My intention is to be open, transparent, tell it like it is, work really really hard for you. I am the Assistant Minister for all the Territories, so when I am in Canberra, I speak for the Territories, not for Canberra or for the mainland, but for the Territories, and they are different even though we come under the tax, welfare and other legislation net of the Australian mainland.

The future, you would have to acknowledge, is incredibly bright, and meeting so many people who have come back to Norfolk Island as Eric said, for lots of different reasons, and lots of different times of their lives to do incredible things because they wanted to come, because they have been drawn back. They are bringing their life experiences and their skills, and their smarts and that really is quite extraordinary, so it's not about you just being resilient and being able to deal with the winds of change, it's about you actually being the sort of people who could get on the front foot and make the change work for you, so I admire you tremendously for that.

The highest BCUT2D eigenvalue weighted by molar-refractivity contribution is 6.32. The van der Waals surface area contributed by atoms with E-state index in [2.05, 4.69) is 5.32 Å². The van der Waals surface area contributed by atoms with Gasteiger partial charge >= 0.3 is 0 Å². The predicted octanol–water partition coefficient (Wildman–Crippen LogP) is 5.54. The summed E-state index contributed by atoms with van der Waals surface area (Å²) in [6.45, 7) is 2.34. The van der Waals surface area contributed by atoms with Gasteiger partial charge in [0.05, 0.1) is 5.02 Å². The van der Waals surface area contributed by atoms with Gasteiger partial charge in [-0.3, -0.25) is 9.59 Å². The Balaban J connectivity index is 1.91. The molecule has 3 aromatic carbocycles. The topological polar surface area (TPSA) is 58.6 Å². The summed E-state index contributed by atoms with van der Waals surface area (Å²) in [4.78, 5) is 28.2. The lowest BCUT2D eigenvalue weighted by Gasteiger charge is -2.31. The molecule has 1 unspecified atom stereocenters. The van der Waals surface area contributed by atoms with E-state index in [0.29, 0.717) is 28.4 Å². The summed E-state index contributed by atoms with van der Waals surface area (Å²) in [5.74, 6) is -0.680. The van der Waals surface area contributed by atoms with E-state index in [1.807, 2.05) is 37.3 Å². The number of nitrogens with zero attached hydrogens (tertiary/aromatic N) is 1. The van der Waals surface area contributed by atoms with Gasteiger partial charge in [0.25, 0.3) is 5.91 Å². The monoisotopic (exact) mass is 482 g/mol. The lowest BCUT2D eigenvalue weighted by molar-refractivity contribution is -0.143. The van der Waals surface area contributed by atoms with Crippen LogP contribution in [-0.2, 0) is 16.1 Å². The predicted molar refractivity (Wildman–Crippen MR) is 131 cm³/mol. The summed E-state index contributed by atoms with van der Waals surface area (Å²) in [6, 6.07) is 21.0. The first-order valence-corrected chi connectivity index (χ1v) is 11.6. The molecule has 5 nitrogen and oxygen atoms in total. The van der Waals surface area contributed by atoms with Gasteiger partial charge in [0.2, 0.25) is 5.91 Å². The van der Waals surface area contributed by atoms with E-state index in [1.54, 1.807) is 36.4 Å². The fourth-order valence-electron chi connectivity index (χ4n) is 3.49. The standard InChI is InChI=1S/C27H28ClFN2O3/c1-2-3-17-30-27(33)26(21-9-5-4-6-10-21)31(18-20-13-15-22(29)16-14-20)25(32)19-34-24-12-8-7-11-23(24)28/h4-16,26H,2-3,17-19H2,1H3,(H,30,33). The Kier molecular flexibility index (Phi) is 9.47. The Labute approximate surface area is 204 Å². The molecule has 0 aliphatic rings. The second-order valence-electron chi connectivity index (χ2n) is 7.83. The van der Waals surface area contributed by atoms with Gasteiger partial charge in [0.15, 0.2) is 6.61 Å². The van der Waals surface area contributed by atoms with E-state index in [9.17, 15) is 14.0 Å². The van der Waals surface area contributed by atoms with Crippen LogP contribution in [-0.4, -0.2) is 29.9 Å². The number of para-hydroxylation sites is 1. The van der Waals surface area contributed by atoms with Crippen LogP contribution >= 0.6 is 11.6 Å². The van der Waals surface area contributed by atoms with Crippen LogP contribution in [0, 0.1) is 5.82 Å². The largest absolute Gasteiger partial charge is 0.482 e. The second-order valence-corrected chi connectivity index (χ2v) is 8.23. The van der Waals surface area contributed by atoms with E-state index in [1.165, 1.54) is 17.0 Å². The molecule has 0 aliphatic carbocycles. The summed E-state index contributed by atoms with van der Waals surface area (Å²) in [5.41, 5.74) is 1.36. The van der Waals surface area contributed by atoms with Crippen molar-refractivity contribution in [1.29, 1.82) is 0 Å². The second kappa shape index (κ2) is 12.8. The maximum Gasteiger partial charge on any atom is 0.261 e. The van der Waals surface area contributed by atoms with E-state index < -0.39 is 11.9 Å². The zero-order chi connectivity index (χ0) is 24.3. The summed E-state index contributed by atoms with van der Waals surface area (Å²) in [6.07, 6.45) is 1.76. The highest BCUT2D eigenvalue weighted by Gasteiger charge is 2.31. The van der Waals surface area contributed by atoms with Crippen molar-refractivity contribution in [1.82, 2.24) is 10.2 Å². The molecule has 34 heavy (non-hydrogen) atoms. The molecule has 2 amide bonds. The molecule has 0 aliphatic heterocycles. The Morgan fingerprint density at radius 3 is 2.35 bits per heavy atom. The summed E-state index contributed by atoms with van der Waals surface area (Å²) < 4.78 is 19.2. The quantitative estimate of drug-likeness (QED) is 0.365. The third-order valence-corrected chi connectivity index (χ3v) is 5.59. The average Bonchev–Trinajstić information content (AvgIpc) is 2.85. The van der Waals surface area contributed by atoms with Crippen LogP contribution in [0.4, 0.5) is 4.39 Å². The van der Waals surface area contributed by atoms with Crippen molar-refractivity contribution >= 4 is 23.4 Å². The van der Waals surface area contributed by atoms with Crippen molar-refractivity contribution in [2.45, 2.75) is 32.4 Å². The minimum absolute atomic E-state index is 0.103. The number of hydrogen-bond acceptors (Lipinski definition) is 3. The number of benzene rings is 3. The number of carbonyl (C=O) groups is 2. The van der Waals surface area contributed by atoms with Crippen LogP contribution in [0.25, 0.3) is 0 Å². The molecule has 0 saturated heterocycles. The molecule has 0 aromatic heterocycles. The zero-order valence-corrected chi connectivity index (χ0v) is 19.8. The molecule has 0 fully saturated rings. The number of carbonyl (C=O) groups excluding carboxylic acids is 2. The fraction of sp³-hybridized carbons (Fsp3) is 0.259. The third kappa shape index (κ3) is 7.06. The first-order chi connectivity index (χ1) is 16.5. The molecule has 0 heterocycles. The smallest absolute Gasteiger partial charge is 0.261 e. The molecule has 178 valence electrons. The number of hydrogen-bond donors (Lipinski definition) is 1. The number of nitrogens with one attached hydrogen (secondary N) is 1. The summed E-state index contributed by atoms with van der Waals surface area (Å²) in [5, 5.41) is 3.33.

I have an interest in how we bring better tourism opportunities to communities and I think there are huge opportunities here.

As I said to the Council meeting this afternoon I absolutely understand that having moved from self-government to the Commonwealth system of Government and then implementing a biosecurity arrangement puts all these road blocks in front of people who want to carry on their agricultural production businesses, and then for the Commonwealth to say 'oh that's just how it is' and not help you solve or deliver solutions is not acceptable!